The growing cost of housing across the UK is making many of us much wealthier – but does it mean we are in danger of becoming subject to inheritance tax?
Only around 4% of deaths in the UK result in an inheritance tax bill. Just over 24,000 families paid the tax in the 2017-2018 financial year. The number may even have fallen a little since then. In 2019-2020, inheritance tax receipts totalled £5.2bn, says HM Revenue & Customs, a 4% drop.
But Inheritance tax bills now look set to rise. At Continuum we are asking whether your family will be caught out and what you can do about it.
How inheritance tax works
Inheritance tax, often referred to as IHT, is due on estates, which is everything of value that you leave behind, from the cash in your current account to your home and its contents.
However, the first slice of your estate is covered by the “nil-rate band”. This is currently £325,000 and for many people in the past this was high enough that they had no IHT liability.
There are some other valuable concessions.
- A spouse or civil partner never has to pay IHT on an inheritance. The need for a formal marriage or civil contract has prompted deathbed marriages in the past.
- Couples are instead allowed to pool their nil rate bands. This enables them to leave £650,000 of assets to heirs with no tax to worry about.
- There is also a “main residence band” covering your home. This raises the total nil-rate band to £500,000 – and so to £1m for couples. This was phased in between 2017 and 2020, and why IHT receipts have been falling during that period.
However, anything outside these concessions is currently taxable at a rate of 40%.
The number of people expected to pay IHT over the next five years is expected to rise, with official projections that the tax will raise £6.3bn by 2023-2024, up roughly 20% on five years previously.
A growing problem
Despite the apparent forbearance of the taxman, more and more people may be caught out by IHT.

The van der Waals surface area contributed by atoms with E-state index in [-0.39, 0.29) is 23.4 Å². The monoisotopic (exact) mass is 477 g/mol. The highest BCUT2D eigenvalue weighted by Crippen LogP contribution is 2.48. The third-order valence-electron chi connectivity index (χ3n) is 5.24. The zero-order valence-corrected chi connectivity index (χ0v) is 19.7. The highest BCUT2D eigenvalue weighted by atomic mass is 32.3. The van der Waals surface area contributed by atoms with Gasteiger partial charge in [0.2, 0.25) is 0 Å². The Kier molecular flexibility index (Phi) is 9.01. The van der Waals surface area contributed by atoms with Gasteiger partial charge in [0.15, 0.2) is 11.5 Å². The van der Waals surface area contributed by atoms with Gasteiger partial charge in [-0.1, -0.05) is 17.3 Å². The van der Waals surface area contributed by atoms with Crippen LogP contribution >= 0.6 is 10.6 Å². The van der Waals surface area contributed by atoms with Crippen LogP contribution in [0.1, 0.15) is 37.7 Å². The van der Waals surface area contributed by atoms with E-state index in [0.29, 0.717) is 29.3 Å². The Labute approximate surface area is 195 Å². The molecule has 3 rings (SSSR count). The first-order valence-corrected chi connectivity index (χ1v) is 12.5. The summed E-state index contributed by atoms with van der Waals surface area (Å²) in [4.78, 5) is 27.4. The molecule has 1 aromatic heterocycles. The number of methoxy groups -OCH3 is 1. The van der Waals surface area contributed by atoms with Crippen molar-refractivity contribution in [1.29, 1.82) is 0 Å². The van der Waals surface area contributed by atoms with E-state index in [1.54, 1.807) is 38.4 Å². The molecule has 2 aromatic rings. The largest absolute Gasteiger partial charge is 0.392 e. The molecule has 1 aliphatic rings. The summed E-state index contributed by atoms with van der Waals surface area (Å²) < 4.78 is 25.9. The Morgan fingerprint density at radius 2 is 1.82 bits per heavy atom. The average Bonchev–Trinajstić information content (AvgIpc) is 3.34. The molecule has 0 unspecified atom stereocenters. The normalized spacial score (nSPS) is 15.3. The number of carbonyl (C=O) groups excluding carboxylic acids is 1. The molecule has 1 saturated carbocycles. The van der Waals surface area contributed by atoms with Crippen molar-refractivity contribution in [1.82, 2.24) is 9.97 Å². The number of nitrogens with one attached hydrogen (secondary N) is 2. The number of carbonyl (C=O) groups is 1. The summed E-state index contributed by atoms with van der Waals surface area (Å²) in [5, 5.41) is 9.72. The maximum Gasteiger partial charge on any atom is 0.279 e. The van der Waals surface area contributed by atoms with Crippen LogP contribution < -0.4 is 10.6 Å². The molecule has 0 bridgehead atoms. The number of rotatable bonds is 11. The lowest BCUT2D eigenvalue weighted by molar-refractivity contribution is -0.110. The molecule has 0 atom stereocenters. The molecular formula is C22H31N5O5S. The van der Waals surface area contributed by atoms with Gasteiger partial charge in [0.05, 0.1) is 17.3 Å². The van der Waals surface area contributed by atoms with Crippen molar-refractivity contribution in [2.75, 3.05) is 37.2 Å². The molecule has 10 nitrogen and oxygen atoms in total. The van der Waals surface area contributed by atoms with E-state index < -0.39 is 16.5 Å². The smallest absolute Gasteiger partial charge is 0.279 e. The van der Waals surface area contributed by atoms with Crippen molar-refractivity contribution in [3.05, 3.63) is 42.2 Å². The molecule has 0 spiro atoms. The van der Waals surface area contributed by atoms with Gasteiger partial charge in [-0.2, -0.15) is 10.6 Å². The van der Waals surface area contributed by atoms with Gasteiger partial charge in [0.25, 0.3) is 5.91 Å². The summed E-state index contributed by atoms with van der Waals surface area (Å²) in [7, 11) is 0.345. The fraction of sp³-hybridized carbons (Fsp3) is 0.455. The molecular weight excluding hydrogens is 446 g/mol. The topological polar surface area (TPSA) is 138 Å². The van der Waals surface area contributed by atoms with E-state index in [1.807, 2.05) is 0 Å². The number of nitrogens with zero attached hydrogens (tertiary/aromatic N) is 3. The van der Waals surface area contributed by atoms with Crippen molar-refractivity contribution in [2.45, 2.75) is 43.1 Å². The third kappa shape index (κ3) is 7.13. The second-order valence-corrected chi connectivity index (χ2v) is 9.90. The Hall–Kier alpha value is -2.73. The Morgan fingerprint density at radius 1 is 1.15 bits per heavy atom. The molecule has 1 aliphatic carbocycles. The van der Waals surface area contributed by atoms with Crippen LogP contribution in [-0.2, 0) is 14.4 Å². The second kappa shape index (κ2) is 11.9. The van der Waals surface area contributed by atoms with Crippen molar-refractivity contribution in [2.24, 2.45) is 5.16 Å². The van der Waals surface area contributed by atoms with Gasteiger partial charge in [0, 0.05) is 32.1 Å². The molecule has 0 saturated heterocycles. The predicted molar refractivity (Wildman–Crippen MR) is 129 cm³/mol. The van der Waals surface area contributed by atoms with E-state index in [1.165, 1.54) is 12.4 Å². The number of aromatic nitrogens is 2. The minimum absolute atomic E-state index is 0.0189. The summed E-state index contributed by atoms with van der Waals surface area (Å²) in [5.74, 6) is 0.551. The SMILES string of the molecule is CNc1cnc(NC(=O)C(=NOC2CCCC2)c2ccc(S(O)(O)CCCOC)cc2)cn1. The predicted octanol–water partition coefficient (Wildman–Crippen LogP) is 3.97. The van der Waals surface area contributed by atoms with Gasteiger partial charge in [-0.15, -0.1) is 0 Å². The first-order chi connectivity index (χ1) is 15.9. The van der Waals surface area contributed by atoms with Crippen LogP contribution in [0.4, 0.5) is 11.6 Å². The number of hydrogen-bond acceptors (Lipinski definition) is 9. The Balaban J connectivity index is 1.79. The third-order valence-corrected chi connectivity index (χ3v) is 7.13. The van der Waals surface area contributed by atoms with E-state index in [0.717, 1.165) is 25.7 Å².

Rising house prices are leaving more of us with wealth. The £1million plus home used to be an exception, and probably a mansion. It is already the norm in many London streets, and the current rocketing housing market could see it becoming much more common across the country.
It means that many more estates will be subject to tax, and that many more beneficiaries will be forced to sell the family home they hoped to inherit to pay off their IHT liability.
Keeping the taxman at bay
You need to value your estate.
What you own includes the value of your home and any other property you own, your savings and investments, including those which are free of other taxes such as ISAs and any money owed to you, such as pensions paid in arrears.
For anything you own jointly, you just count your share – if you are married or in a civil partnership, this is assumed to be 50%. Subtract any debts outstanding, such as mortgage borrowing still to be paid off, outstanding credit card balances and personal loans. Bills also count, as does any income tax you owe.
At the end of this process, you should have an estimate of the current value of your estate – and If it exceeds the £325,000 nil rate band, or the £500,000 threshold if you own your home (£650,000 or £1m for couple) you should be able to work out your liabilities.
Remember the value of your assets – particularly your home, savings and investments – is likely to rise in the years to come. As a result, IHT may become an issue for your beneficiaries even if it is not a concern today.
The good news is that even those families who do face a potential liability can take perfectly legal steps to reduce the final bill, or even avoid it altogether.
There are several ways to do this. Putting cash, property or investments into a trust can mean they fall outside of your estate for IHT purposes if you live for at least seven more years.
A whole of life insurance policy can deal with IHT. Take out a policy in trust, and your executors can use the proceeds to pay off the IHT bill. Obviously, the younger you are when you take out the policy, the less it will cost. You should also make a will – but above all remember that IHT can be complicated and expert advice is essential.
The information contained in this article is based on the opinion of Continuum and does not constitute financial advice or a recommendation to suitable inheritance tax strategy, you should seek independent financial advice before embarking on any course of action.
The Financial Conduct Authority does not regulate estate planning, wills, tax and trust advice.
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